This panel considers the theoretical and methodological conundrums ethnographers face when using the self as a research site, especially the tension between being immersed in a mindful bodily practice and reflecting analytically on the experience—"being in the moment" and "being in their heads."
Researchers interested in the sensory awareness, bodily competence, and mindfulness honed by regular participation in practices such as dance, martial arts, yoga, and meditation often take up what Sarah Pink calls a sensory apprenticeship. They undertake to learn the specialized skills and modes of attunement of their interlocutors using their own bodies, opening themselves to sensorial, embodied, and affective ways of knowing that otherwise elude visual observation. However, these practices encourage and even require that practitioners be wholly "present," to maintain an undivided attention to the activity at hand. Consequently, ethnographers must grapple with the theoretical and methodological conundrums between "being in the moment" and "being in their heads." While most apparent in anthropological research on the senses and embodiment, this question of divided attention is relevant even for those ethnographers whose research does not deal explicitly with the body.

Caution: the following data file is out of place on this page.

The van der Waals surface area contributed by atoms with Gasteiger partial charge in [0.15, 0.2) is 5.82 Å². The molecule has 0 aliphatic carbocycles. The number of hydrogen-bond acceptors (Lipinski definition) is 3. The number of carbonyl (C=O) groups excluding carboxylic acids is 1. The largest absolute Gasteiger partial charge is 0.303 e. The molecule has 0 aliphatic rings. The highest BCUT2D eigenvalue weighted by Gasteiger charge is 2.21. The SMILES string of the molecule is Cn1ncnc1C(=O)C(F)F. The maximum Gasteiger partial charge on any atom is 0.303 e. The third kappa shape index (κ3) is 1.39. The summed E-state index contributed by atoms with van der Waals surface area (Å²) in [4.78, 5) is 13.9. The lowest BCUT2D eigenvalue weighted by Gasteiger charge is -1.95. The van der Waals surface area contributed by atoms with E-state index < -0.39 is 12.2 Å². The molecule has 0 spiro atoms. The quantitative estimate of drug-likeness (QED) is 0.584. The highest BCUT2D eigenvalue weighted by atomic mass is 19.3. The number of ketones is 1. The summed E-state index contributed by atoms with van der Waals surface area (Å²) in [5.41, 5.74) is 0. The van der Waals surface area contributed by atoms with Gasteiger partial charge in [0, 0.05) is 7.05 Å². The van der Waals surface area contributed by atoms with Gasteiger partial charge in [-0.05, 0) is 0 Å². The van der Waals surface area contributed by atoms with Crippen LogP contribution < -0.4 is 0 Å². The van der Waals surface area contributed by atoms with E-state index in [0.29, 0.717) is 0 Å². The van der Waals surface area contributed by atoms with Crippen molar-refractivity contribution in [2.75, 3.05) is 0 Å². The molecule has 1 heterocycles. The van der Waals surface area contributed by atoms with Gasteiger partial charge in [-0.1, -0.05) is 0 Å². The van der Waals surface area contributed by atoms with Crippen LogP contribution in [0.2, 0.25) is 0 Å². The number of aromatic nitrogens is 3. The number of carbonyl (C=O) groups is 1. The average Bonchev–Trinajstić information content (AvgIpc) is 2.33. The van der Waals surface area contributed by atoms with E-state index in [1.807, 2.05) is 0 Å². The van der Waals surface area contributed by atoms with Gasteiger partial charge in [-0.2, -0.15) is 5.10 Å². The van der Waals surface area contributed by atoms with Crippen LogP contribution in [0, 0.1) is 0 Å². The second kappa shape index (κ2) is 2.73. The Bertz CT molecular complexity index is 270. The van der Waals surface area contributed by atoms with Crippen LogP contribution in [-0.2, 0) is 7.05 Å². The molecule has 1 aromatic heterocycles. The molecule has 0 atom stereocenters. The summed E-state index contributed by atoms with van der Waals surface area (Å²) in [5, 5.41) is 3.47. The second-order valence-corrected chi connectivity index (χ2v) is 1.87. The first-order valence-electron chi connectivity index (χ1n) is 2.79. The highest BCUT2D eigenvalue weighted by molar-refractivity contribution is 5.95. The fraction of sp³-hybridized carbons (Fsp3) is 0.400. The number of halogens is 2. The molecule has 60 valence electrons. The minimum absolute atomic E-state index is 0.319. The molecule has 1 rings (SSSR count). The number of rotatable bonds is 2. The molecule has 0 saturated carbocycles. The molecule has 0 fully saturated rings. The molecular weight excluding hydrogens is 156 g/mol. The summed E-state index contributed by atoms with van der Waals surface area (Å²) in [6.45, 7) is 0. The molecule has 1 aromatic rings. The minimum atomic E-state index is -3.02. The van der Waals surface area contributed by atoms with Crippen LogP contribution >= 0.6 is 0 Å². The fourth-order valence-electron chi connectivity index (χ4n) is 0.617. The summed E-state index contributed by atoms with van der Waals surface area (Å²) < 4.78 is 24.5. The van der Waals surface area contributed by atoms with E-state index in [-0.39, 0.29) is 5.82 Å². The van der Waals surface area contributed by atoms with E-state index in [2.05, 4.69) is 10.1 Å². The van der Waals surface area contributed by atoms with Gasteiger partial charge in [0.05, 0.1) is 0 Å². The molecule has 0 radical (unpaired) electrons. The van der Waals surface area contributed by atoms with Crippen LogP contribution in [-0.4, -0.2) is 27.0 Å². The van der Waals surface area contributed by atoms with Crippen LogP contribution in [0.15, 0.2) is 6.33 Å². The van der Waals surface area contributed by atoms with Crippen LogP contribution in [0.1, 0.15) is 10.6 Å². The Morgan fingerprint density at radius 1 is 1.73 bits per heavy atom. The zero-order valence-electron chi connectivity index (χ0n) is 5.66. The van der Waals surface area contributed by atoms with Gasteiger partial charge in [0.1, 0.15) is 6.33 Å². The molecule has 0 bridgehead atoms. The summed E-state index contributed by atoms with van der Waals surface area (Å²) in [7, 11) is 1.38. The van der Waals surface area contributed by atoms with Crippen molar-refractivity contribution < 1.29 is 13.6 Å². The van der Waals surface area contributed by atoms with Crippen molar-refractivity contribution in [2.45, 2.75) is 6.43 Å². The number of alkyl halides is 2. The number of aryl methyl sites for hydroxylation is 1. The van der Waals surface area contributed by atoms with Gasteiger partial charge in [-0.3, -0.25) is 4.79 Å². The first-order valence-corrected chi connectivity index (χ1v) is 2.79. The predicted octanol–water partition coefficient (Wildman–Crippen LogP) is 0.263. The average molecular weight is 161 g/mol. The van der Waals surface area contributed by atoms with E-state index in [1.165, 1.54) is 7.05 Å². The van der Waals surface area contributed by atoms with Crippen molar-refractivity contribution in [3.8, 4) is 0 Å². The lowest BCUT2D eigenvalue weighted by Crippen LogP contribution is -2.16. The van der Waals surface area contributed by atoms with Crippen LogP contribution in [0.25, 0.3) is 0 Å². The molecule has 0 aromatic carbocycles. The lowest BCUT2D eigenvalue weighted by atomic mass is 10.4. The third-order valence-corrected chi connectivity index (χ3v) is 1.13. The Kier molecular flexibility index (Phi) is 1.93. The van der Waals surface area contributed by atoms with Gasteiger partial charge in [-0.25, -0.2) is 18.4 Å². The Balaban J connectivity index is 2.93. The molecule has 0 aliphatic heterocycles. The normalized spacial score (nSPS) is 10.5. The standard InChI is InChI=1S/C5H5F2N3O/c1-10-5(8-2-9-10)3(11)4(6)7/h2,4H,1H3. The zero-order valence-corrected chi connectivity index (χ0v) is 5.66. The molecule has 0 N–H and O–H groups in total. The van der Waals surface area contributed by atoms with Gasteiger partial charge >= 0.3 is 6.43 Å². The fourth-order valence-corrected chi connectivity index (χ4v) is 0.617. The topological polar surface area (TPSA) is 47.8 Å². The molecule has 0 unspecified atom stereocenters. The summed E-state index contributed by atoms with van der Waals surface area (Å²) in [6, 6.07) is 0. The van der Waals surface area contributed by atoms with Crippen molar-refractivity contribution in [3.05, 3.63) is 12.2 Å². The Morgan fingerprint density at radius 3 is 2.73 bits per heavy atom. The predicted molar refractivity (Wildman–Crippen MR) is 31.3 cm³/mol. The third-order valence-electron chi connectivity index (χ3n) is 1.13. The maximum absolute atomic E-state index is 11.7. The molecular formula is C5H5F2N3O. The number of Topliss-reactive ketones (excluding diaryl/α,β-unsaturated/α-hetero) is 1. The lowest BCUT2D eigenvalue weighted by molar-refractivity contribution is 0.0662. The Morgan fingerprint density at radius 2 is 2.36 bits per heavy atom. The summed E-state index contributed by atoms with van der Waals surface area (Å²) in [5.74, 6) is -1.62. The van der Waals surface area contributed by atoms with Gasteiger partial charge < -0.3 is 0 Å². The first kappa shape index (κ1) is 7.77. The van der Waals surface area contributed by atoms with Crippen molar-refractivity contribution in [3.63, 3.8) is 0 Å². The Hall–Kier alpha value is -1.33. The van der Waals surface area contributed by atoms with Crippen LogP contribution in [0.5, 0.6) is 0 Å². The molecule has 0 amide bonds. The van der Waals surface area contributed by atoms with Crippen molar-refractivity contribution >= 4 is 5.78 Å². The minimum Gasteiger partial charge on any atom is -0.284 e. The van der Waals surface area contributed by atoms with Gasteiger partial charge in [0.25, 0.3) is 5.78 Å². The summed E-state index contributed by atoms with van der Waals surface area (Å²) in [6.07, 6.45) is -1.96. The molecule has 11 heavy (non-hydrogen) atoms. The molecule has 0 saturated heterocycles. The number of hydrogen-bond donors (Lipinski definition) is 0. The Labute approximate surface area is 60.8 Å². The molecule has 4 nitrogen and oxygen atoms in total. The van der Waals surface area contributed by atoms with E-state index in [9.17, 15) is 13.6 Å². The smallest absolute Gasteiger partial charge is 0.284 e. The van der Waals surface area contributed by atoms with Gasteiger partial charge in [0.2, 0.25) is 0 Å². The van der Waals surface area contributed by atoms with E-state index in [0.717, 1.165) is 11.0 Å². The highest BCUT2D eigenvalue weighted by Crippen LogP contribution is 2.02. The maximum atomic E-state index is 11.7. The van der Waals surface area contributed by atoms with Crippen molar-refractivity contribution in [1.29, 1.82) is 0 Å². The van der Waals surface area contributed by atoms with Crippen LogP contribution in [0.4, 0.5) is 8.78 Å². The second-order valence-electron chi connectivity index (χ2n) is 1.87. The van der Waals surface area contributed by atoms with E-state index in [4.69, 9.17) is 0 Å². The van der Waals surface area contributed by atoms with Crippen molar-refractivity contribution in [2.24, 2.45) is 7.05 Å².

This panel considers this particular challenge of using the self as a research site. Far from seeking to bridge the gap between immersive experience and ethnography, we ask instead if the gap might serve as a generative space, one that expands general anthropological understandings and explores perennial methodological concerns. How do ethnographers negotiate such tensions? That is, what tactics might they use to balance the need to be "present" and the work of observation? How can the gaps that arise alert us to new or unexpected research opportunities? How might this moving in and out of the mindful body be reflected in ethnographic writing?